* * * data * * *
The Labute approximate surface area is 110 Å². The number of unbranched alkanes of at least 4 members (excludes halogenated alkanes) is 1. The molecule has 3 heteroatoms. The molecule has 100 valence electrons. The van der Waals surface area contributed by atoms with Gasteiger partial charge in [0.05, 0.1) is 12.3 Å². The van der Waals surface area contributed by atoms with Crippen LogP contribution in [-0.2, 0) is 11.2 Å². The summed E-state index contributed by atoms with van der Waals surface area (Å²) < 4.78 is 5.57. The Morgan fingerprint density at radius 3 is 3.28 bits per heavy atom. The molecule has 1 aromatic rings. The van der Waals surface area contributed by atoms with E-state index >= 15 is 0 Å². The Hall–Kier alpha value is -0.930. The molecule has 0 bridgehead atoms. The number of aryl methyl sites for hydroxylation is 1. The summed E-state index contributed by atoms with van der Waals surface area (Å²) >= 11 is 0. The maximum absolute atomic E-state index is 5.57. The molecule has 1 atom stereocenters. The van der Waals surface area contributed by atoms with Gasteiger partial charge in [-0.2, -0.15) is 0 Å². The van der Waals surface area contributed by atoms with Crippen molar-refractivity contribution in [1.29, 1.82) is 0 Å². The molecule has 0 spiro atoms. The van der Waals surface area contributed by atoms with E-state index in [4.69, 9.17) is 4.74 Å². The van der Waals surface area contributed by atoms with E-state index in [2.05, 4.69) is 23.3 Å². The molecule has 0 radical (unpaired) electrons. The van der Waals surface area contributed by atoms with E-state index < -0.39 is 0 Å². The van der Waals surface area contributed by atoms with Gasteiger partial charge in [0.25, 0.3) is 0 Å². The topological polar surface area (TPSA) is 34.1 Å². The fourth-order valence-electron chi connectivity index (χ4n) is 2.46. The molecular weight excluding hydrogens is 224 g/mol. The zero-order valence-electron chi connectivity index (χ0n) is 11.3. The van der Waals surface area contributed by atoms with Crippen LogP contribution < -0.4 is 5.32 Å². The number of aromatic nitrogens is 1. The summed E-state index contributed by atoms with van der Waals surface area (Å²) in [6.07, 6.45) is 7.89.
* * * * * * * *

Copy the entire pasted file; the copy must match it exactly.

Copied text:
The Labute approximate surface area is 110 Å². The number of unbranched alkanes of at least 4 members (excludes halogenated alkanes) is 1. The molecule has 3 heteroatoms. The molecule has 100 valence electrons. The van der Waals surface area contributed by atoms with Gasteiger partial charge in [0.05, 0.1) is 12.3 Å². The van der Waals surface area contributed by atoms with Crippen LogP contribution in [-0.2, 0) is 11.2 Å². The summed E-state index contributed by atoms with van der Waals surface area (Å²) < 4.78 is 5.57. The Morgan fingerprint density at radius 3 is 3.28 bits per heavy atom. The molecule has 1 aromatic rings. The van der Waals surface area contributed by atoms with E-state index >= 15 is 0 Å². The Hall–Kier alpha value is -0.930. The molecule has 0 bridgehead atoms. The number of aryl methyl sites for hydroxylation is 1. The summed E-state index contributed by atoms with van der Waals surface area (Å²) >= 11 is 0. The maximum absolute atomic E-state index is 5.57. The molecule has 1 atom stereocenters. The van der Waals surface area contributed by atoms with Gasteiger partial charge in [-0.2, -0.15) is 0 Å². The van der Waals surface area contributed by atoms with Crippen molar-refractivity contribution in [1.29, 1.82) is 0 Å². The molecule has 0 spiro atoms. The van der Waals surface area contributed by atoms with E-state index in [4.69, 9.17) is 4.74 Å². The van der Waals surface area contributed by atoms with E-state index in [2.05, 4.69) is 23.3 Å². The molecule has 0 radical (unpaired) electrons. The van der Waals surface area contributed by atoms with E-state index < -0.39 is 0 Å². The van der Waals surface area contributed by atoms with Gasteiger partial charge in [0.25, 0.3) is 0 Å². The topological polar surface area (TPSA) is 34.1 Å². The fourth-order valence-electron chi connectivity index (χ4n) is 2.46. The molecular weight excluding hydrogens is 224 g/mol. The zero-order valence-electron chi connectivity index (χ0n) is 11.3. The van der Waals surface area contributed by atoms with Crippen LogP contribution < -0.4 is 5.32 Å². The number of aromatic nitrogens is 1. The summed E-state index contributed by atoms with van der Waals surface area (Å²) in [6.07, 6.45) is 7.89.